TCR: Most sex offender legislation involves registration. Is there anything that can be done to prevent first time offenders?

Sax: The best thing that could be done to deter offenders is to raise the awareness in victims. If you encouraged people to start coming forward to talk about it, then perpetrators wouldn't have that power of silence over victims.

Discussed in the book:

Sexual abusers have a preexisting relationship with a child or children. Some of the things to watch out for are whether or the person has a history of sexually abusive behavior, or being abused, special access to children, and ability to isolate the child in one-on-one situations.

TCR: You mention in your book that most sexual abuse victims are assaulted by someone they know. How can prosecutors build a case with support of the family without damaging their relationship with the victim?

Sax: The key is, first of all, to treat the whole family as a victim of the crime. Someone who betrays the trust of a parent of the victim basically victimizes the whole family. We can get them to cooperate by making them understand they have also been victimized by the perpetrator.

The other thing is to recognize that sex crimes can be perpetrated by all kinds of people. There are people who seem kind, smart, and nice who are also perpetrators. If someone's a good businessman, a nice woman, or a great teacher, it doesn't mean that they can't be abusing kids.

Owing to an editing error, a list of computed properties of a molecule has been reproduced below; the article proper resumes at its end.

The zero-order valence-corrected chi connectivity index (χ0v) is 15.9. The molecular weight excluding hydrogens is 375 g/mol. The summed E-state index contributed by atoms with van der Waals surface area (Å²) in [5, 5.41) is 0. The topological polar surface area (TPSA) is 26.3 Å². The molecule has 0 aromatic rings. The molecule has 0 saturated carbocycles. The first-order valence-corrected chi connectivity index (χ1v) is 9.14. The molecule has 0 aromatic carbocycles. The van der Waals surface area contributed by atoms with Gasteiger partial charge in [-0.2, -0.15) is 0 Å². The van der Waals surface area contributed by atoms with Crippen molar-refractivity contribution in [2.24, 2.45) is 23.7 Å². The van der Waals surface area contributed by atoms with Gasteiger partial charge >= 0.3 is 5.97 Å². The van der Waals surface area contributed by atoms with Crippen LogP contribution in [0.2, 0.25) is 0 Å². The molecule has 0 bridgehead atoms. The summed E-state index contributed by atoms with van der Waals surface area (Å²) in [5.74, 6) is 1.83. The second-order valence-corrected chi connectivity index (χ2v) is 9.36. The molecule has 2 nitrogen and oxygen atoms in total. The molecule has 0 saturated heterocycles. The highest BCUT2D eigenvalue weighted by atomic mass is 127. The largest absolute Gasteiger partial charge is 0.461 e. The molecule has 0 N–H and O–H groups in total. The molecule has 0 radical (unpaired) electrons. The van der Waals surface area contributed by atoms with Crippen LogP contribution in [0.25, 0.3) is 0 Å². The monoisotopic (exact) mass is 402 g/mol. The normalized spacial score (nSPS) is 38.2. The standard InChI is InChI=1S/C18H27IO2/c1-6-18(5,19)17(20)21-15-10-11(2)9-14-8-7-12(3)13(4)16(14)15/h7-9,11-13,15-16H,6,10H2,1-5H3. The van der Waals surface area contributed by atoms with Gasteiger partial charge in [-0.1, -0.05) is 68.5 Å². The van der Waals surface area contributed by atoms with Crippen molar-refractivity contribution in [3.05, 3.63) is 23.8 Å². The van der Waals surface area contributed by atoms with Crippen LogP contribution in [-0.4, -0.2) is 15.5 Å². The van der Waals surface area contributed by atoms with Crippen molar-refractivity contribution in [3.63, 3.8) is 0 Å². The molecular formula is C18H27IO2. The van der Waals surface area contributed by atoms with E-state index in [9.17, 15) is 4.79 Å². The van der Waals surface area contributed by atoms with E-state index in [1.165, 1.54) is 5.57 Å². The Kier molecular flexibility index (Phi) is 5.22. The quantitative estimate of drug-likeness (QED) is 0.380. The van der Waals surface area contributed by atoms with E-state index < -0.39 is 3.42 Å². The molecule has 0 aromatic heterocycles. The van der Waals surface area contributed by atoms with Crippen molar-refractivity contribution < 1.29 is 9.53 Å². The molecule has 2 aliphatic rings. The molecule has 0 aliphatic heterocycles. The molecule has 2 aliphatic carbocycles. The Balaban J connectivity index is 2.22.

TCR: How likely is a guilty verdict for cases that reach trial?

Sax: The chances of a guilty verdict go down exponentially once there's a trial, compared to cases that go to plea bargaining. Juries can be strange. You might have a jury come back with a guilty verdict on a particular charge and not guilty on another charge, with no rhyme or reasonable explanation. Juries are keenly aware of punishment and can have a difficult time sitting in judgment of other people.

The strength of corroborating evidence (ex. forensic evidence such as DNA matching) affects the likelihood the jury will convict, which in turn affects what type of plea bargain will be offered.